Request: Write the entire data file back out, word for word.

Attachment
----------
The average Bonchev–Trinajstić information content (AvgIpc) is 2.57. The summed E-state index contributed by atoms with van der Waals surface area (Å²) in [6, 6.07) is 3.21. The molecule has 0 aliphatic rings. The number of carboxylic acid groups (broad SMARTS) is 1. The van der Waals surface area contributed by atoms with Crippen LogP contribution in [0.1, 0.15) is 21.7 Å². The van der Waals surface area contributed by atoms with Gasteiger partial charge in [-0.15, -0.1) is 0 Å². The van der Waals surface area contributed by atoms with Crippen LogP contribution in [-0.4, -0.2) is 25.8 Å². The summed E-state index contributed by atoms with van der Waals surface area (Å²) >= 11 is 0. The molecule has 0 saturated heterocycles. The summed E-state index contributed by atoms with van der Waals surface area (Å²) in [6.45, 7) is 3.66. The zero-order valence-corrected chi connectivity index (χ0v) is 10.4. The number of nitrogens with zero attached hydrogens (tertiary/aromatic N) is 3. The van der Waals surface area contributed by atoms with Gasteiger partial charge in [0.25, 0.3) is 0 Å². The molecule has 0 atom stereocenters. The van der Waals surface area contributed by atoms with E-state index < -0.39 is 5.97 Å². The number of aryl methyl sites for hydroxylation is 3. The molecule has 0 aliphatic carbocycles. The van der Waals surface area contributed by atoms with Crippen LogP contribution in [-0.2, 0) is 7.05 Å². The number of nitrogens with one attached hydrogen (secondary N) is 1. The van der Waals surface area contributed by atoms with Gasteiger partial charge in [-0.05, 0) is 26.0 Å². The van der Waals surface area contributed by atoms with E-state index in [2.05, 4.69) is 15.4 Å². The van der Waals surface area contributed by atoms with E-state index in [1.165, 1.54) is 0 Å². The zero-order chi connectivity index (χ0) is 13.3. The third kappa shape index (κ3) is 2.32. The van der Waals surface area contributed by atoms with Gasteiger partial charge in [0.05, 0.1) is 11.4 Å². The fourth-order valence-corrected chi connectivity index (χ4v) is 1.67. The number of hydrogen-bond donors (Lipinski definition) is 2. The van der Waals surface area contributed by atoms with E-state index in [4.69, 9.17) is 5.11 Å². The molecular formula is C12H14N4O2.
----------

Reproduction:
The average Bonchev–Trinajstić information content (AvgIpc) is 2.57. The summed E-state index contributed by atoms with van der Waals surface area (Å²) in [6, 6.07) is 3.21. The molecule has 0 aliphatic rings. The number of carboxylic acid groups (broad SMARTS) is 1. The van der Waals surface area contributed by atoms with Crippen LogP contribution in [0.1, 0.15) is 21.7 Å². The van der Waals surface area contributed by atoms with Gasteiger partial charge in [-0.15, -0.1) is 0 Å². The van der Waals surface area contributed by atoms with Crippen LogP contribution in [-0.4, -0.2) is 25.8 Å². The summed E-state index contributed by atoms with van der Waals surface area (Å²) >= 11 is 0. The molecule has 0 saturated heterocycles. The summed E-state index contributed by atoms with van der Waals surface area (Å²) in [6.45, 7) is 3.66. The zero-order valence-corrected chi connectivity index (χ0v) is 10.4. The number of nitrogens with zero attached hydrogens (tertiary/aromatic N) is 3. The van der Waals surface area contributed by atoms with Gasteiger partial charge in [0.25, 0.3) is 0 Å². The molecule has 0 atom stereocenters. The van der Waals surface area contributed by atoms with E-state index < -0.39 is 5.97 Å². The number of aryl methyl sites for hydroxylation is 3. The molecule has 0 aliphatic carbocycles. The van der Waals surface area contributed by atoms with Crippen LogP contribution in [-0.2, 0) is 7.05 Å². The number of nitrogens with one attached hydrogen (secondary N) is 1. The van der Waals surface area contributed by atoms with Gasteiger partial charge in [-0.05, 0) is 26.0 Å². The van der Waals surface area contributed by atoms with E-state index in [2.05, 4.69) is 15.4 Å². The van der Waals surface area contributed by atoms with E-state index in [1.165, 1.54) is 0 Å². The zero-order chi connectivity index (χ0) is 13.3. The third kappa shape index (κ3) is 2.32. The van der Waals surface area contributed by atoms with Gasteiger partial charge in [0.05, 0.1) is 11.4 Å². The fourth-order valence-corrected chi connectivity index (χ4v) is 1.67. The number of hydrogen-bond donors (Lipinski definition) is 2. The van der Waals surface area contributed by atoms with E-state index in [4.69, 9.17) is 5.11 Å². The molecular formula is C12H14N4O2.